According to the CDC, fentanyl overdose is now the leading cause of death among US adults between the ages of 18 and 45. While intentional fentanyl use accounts for many of these tragic fatalities, a growing percentage of individuals are overdosing due to unknowingly consuming fentanyl-laced substances.
Fentanyl is a synthetic opioid that mimics an opiate within the body despite not being one chemically. Although fentanyl bears an increasingly deadly contemporary reputation, this FDA-approved drug was originally used as a medical painkiller. Up to 100 times stronger than morphine, fentanyl can result in side effects such as severe respiratory depression, muscle rigidity, seizures, hypertension, and comas. Like opioids, fentanyl is a depressant rather than a stimulant. While stimulants speed up the body’s pulse and respiration rate, depressants slow down these central nervous system functions. Additionally, contrary to what might be assumed by its high potency, fentanyl is cheap to manufacture.
Fentanyl’s powerful yet inexpensive punch has made it quite popular amongst drug dealers. Traffickers will often combine fentanyl with substances such as cocaine, heroin, methamphetamine, and MDMA in the form of powders, capsules, and pressed pills to heighten their effects. Because fentanyl is odorless, tasteless, and therefore essentially indetectable without a specialized test strip, many dealers can lace their substances unbeknownst to the consumer. This deceptive trend is incredibly unsafe because of fentanyl’s high potency. Experts consider anything over 2 mg of fentanyl to be a lethal dosage, and, frighteningly, the U.S. Drug Enforcement Administration (DEA) has reported that roughly 50% of the counterfeit pills they’ve tested have contained more than 2 mg of fentanyl, with many containing closer to 5 mg.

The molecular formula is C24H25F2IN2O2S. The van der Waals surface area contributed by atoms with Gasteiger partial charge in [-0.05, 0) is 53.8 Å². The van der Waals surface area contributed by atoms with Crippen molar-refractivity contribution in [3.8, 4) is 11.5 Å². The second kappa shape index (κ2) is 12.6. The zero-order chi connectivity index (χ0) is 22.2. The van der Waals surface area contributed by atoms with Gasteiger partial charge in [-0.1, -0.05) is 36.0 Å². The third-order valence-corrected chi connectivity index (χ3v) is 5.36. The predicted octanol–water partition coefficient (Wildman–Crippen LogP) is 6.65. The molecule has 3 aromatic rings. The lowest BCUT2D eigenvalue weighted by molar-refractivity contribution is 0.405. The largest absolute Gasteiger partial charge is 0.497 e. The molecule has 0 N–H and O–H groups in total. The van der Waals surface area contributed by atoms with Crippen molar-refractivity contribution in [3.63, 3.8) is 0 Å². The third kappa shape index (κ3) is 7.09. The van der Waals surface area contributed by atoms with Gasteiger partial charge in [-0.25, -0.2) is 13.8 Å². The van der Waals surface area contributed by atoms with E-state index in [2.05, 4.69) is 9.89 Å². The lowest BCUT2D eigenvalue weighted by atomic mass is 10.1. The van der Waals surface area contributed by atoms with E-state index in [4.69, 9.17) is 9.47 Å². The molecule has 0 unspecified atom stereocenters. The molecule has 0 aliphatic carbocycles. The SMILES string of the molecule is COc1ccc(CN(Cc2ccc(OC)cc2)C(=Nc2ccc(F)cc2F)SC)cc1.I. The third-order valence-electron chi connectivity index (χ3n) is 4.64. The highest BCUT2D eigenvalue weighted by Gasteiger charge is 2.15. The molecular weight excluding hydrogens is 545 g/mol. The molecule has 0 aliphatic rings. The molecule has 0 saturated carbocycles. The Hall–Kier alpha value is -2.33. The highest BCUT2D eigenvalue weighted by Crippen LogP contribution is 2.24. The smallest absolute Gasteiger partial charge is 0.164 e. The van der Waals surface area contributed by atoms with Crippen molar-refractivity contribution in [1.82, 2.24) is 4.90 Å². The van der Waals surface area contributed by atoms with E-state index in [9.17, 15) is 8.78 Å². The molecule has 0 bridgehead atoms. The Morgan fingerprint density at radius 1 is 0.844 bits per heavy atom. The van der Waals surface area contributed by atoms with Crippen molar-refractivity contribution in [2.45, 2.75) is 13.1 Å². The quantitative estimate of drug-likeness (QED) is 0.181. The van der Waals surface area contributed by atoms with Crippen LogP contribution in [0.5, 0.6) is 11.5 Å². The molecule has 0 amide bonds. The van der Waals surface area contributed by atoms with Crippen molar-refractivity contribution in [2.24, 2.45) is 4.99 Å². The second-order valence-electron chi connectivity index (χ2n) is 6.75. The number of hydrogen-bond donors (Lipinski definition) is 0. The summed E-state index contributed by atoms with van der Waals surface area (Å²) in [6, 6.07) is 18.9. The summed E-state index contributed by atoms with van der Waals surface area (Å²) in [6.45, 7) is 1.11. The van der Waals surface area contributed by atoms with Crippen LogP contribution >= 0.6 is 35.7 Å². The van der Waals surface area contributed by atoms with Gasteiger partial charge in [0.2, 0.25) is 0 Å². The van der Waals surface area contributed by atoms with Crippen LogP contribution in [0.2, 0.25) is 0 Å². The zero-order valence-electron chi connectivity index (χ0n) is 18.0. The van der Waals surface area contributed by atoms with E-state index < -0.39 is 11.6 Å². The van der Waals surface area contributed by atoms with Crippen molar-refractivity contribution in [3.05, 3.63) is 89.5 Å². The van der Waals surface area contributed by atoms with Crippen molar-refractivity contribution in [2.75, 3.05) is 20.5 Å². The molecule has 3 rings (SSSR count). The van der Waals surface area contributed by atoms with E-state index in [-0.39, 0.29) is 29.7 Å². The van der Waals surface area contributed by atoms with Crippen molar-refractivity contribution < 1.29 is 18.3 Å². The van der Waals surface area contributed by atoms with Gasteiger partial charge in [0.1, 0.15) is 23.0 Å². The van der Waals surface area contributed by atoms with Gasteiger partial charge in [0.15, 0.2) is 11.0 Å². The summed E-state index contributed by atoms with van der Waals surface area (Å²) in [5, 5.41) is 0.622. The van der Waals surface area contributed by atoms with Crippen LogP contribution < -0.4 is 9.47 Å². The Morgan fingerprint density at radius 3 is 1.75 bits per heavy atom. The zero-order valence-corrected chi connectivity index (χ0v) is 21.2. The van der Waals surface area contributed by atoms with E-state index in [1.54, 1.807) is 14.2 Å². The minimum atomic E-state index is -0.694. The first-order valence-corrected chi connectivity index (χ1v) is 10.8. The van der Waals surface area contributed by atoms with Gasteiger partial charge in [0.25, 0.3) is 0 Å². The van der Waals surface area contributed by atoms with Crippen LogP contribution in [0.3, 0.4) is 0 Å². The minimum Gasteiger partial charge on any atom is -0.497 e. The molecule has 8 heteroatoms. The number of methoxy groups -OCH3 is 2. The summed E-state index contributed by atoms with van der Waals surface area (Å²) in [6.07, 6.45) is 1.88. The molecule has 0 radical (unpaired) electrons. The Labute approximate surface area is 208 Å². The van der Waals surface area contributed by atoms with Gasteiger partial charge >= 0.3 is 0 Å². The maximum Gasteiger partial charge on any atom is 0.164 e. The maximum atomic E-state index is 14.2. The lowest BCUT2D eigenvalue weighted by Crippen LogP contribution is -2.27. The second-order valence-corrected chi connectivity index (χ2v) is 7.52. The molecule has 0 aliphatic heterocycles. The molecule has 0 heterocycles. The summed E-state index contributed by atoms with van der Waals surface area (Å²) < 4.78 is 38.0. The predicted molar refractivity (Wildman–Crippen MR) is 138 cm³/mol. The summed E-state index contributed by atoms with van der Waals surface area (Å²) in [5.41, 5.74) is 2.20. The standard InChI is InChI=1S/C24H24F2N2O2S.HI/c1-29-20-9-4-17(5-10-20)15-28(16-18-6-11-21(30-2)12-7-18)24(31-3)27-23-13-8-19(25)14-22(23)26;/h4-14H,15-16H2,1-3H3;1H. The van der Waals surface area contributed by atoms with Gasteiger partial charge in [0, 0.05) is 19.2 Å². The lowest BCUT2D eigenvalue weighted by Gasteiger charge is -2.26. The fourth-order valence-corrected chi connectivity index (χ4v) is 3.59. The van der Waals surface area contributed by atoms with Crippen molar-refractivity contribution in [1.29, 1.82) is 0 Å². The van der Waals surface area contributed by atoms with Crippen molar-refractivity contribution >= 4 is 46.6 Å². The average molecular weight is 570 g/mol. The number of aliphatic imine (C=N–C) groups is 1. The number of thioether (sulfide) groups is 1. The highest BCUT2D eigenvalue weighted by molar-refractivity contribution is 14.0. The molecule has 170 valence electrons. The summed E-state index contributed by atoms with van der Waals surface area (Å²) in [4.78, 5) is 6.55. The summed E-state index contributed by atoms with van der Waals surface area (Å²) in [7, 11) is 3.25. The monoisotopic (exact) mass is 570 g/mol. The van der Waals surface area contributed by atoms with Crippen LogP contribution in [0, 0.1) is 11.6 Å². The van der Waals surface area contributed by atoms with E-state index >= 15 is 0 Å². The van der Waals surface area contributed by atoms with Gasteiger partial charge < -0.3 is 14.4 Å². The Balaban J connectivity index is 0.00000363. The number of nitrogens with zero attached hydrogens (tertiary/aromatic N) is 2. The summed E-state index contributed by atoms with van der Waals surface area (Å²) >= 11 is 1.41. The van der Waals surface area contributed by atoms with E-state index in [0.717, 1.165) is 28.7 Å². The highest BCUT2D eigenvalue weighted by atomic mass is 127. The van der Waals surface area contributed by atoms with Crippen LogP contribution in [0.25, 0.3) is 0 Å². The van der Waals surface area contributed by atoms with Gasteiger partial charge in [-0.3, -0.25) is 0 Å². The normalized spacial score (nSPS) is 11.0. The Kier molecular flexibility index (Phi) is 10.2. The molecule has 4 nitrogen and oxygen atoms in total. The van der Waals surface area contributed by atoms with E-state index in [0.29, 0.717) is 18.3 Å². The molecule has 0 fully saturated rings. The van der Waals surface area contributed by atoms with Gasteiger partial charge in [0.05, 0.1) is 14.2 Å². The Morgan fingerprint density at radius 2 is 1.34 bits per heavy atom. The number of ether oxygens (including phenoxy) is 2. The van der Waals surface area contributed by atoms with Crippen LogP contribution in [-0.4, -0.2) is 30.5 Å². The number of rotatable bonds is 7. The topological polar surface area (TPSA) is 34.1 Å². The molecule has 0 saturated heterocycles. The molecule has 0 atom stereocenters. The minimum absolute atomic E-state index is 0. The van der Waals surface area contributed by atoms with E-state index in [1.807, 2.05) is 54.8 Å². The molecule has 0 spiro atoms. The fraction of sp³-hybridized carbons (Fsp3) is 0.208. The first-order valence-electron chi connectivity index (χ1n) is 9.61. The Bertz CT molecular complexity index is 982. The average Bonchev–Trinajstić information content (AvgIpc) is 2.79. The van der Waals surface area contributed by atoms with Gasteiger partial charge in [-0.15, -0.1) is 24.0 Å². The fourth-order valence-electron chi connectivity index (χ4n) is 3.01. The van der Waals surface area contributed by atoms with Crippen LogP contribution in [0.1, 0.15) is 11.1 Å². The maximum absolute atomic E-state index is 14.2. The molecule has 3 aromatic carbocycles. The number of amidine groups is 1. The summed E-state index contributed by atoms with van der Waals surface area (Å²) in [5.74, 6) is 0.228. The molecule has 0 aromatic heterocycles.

Furthermore, if fentanyl (a depressant) is combined with a stimulant such as cocaine, methamphetamine, or MDMA, the results can be highly unpredictable and dangerous, even if this laced substance contains a non-lethal fentanyl dosage. While the effects of the two opposite substances might mask one another by dulling the sensation of the user’s high, the idea that they also cancel out each other’s effects on the body is just a harmful myth. This phenomenon puts users at an additional risk of overdose. If the consumer is not feeling the desired high, they may increase their drug’s dosage of choice and unintentionally take a lethal dose of fentanyl in the process.
Because the purchasing of street drugs has become “a game of Russian roulette,” it should be assumed that any substance not obtained directly from a pharmacy, whether illicit or prescription, has the potential to contain a deadly dosage of fentanyl. Tens of thousands of Americans are dying every year from overdoses related to fentanyl, even though many of them are addicted to substances vulnerable to fentanyl adulteration rather than fentanyl itself. These statistics show that it is more important now than ever before to help individuals struggling with substance use disorder (SUD) before they wind up on the wrong side of the numbers.